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Demo finite state machine program - a charger controller.

FSM-demo

Demo finite state machines in em-forth - a battery charger .etc


Image

January 2008


In the last few months I have been working part time on my first serious sam7 application. It is a motor controller to open our QUT solar observatory. Unfortunately, I am unlikely to publish detail here due to possible IP issues.

In order to demonstrate my implementation of FSM in forth I came up with the idea of making a simple charge controller using an olimex mt-256. This in not indented to be a practical project, very good chargers can be purchased for less than the cost of a mt-256. However there may be some experimenters who may find it useful.

The project or hack only needs a few components - as usual the magic happens in software.

Hardware.


The electronic hardware consists of a simple adjustable voltage divider feeding the DC/battery supply to pin 7 of the ADC (analog to digitial converter). You could make the hardware even simpler by using a fixed divider and calibrating in software.

There are many possible ways to do this. My way was to put a 5K trim-pot between the adc and earth - put a 20K resistor to battery positive and a 1 uF cap across the pot as a filter.
To play safe I also used a diode to feed the power into the board.

The charging current is switched using the on-board relay.
There was a tendency for the micro to crash when the relay switched state.
A 100uF cap across the relay contacts fixed this.

I'm currently using a small 14V plug pack (recycled cordless driver charger) as the power source.
My batteries are 4AH 12V SLA (sealed lead acid).

Software


The software is built around three separate FSMs which are called sequentially by the main program loop.
The main loop also checks for serial data.

The functions of the these FSMs is.
1 - Does the actual charge control. While charging it take a ADC reading every second and turns the relay on (the NC contact is used) when we reach the threshold (eg 13.8V).
Once the threshold has been reached it waits 30 seconds and resumes reading the ADC. If the voltage is below threshold if turns the relay off again and repeats the charging process.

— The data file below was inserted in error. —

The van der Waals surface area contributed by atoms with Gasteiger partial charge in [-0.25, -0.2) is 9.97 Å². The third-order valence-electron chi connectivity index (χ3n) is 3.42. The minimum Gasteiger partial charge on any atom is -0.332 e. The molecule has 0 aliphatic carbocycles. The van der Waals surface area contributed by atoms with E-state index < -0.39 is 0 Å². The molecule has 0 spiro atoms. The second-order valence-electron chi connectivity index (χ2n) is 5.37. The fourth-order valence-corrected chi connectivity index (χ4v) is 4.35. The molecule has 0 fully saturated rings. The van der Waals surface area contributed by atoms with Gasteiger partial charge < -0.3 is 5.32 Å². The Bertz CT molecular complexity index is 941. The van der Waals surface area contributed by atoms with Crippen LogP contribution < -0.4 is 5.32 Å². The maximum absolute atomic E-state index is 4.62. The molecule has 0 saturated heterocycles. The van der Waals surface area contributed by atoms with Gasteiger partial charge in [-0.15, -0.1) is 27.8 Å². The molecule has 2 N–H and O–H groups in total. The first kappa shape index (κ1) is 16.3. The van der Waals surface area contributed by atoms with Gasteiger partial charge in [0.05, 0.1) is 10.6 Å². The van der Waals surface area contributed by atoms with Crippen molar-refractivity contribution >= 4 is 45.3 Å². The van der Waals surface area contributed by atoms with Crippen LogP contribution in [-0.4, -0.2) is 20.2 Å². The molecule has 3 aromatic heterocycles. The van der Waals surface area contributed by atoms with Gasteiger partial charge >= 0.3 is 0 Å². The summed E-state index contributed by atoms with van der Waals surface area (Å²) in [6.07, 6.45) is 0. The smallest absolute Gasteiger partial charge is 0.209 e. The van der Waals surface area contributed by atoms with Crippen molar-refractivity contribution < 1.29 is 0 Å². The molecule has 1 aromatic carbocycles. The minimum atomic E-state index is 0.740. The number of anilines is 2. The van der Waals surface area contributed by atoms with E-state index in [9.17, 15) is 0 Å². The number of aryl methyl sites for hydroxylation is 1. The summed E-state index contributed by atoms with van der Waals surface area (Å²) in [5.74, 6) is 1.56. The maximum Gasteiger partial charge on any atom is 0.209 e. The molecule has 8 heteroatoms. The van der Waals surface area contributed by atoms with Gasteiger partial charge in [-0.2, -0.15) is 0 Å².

2 - Controls the backlight. The light consumes a significant amount of power so we keep it off most of the time. This FSM just wait for a button press and lights the backlight for around 30 seconds.

3 - Blinks the LED. This FSM also reads the ADC and flashes the LED with a variable duty-cycle based on the battery voltage. As the battery charges the blinks become shorter. This feature doesn't work properly if the charger is running in serial-client mode. This is because of the high overhead in polling the server in the main loop.

There is also a simple data-logger. This is not a FSM. There is no benefit in using FSM for this.
The logger stores the battery voltage in a RAM array - the array is 2K values long and wraps when full.

FSM

Wikipedia have a page on FSM here.
A FSM doesn't let you do anything you couldn't do in standard forth or virtually any other language.
The FSM version could well be bigger and slower.
FSM however tends to be cleaner, easier to understand and debug, and more portable.

Each step of the FSM sequence tends to be short allowing a kind of fine-grained co-operative multitasking.

This example is fairly trivial and could be written just as well without FSMs. We only have a couple of states changing back and forth.
On the other hand my motor controller has 12 states and could have quite a few more when complete.

When using the "C" language a FSM is often implemented as a case statement.
The different states are defined as numerical constants and the programmer has to ensure they haven't doubled up etc.
If there are many states it takes a while just to jump to the correct routine.

Forth doesn't have a "case" structure.
My FSM is based around a jump table.
The state constants are automatically assigned starting with the value of one.
After the constants are defined the complier knows how big to make the table.
The table begins with a pointer to a state variable in RAM (the table may be in flash) then a series of pointers to the code to be executed for each state.
The high bit of the state variable is used to mark that the state has changed.

Entry action or Exit action


Entry action - Performing actions when entering a new state has the advantage that the action only needs to be defined once even if the state can be reached from many other states.
The downside is you may have to test whether the state is new each time you run the FSM state code.

Exit action - Performing actions when leaving a state avoid the "new" test but is more work and harder to maintain if the action needs to be modified. Defining the action as a single word make it easier though.

One way to get around this issue is to add extra states before any states which have multiple entry paths.

FSM forth extensions